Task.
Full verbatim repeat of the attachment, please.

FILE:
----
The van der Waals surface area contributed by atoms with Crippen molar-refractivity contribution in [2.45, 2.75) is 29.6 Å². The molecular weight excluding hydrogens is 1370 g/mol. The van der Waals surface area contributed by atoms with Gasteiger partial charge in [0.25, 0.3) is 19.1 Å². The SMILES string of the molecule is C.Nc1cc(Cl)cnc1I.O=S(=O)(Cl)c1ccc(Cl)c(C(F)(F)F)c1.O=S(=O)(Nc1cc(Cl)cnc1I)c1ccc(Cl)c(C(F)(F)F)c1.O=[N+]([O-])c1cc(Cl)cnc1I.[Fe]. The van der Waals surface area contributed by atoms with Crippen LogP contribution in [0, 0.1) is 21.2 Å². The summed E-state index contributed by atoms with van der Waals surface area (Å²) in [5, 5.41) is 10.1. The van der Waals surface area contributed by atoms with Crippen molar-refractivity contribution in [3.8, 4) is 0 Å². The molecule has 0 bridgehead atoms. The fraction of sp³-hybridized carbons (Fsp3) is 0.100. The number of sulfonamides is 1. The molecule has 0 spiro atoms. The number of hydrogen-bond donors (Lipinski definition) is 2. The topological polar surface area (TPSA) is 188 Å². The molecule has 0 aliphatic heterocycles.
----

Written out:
The van der Waals surface area contributed by atoms with Crippen molar-refractivity contribution in [2.45, 2.75) is 29.6 Å². The molecular weight excluding hydrogens is 1370 g/mol. The van der Waals surface area contributed by atoms with Gasteiger partial charge in [0.25, 0.3) is 19.1 Å². The SMILES string of the molecule is C.Nc1cc(Cl)cnc1I.O=S(=O)(Cl)c1ccc(Cl)c(C(F)(F)F)c1.O=S(=O)(Nc1cc(Cl)cnc1I)c1ccc(Cl)c(C(F)(F)F)c1.O=[N+]([O-])c1cc(Cl)cnc1I.[Fe]. The van der Waals surface area contributed by atoms with Crippen LogP contribution in [0, 0.1) is 21.2 Å². The summed E-state index contributed by atoms with van der Waals surface area (Å²) in [5, 5.41) is 10.1. The van der Waals surface area contributed by atoms with Crippen molar-refractivity contribution in [3.8, 4) is 0 Å². The molecule has 0 bridgehead atoms. The fraction of sp³-hybridized carbons (Fsp3) is 0.100. The number of sulfonamides is 1. The molecule has 0 spiro atoms. The number of hydrogen-bond donors (Lipinski definition) is 2. The topological polar surface area (TPSA) is 188 Å². The molecule has 0 aliphatic heterocycles.